The recent collapse of two buildings in Chennai and New Delhi has once again highlighted the issue of structural stability and the lack of enforcement of rules and codes by municipal bodies and developmental authorities. While several buildings that have collapsed were unauthorised structures, the Chennai incident raises questions how the construction process is monitored. According to reports, the developer of the high-rise allegedly deviated from the originally sanctioned structural design and made modifications, putting the structural stability of the building at grave risk.
This highlights one major lacuna in the regulation of construction activity. Municipal bodies are tasked with approving building plans and checking for compliance with development control regulations such as the FSI/FAR norms, coastal zone regulations and also matters such as the plan providing for mandatory vacant spaces etc.
However, the structural design is one area that is mostly self-regulatory. This differs from the building plan that is made by an architect and approved by the municipal authority. A qualified structural engineer vets the design from the point of structural stability that looks at several factors such as location of the project, soil quality, seismic zone classification etc. Development authorities such as the Noida Authority have rules in place where the structural design has to be examined and certified by IIT Delhi.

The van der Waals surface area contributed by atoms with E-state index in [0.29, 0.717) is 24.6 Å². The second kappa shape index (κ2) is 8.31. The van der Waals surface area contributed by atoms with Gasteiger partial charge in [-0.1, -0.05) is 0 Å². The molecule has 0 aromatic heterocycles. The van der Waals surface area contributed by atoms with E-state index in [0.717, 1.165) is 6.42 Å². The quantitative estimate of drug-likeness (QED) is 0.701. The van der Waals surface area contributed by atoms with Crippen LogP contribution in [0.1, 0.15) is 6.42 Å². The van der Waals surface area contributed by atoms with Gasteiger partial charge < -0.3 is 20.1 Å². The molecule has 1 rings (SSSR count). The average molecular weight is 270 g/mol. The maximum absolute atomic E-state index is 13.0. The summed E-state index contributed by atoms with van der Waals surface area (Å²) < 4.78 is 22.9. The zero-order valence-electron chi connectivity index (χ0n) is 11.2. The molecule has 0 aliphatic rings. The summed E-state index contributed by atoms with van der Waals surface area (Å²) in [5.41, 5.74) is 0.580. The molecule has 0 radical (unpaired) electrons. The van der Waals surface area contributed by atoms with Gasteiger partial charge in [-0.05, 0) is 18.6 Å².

“While the structural design has to be certified by a qualified structural engineer, the liability of the engineer is restricted to only the design. Suppose the structure collapses, the engineer can be held liable only for the design, that is, if an investigation reveals design flaws and he as an engineer passed them,” says PSN Rao, Professor, School of Planning and Architecture, Delhi.
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There is little monitoring into whether the developer has used the appropriate materials that are needed according to the structural design, so that the building is stable. “Once the concrete is poured in, there is no way to verify whether building materials of the right specifications were used,” says Rao.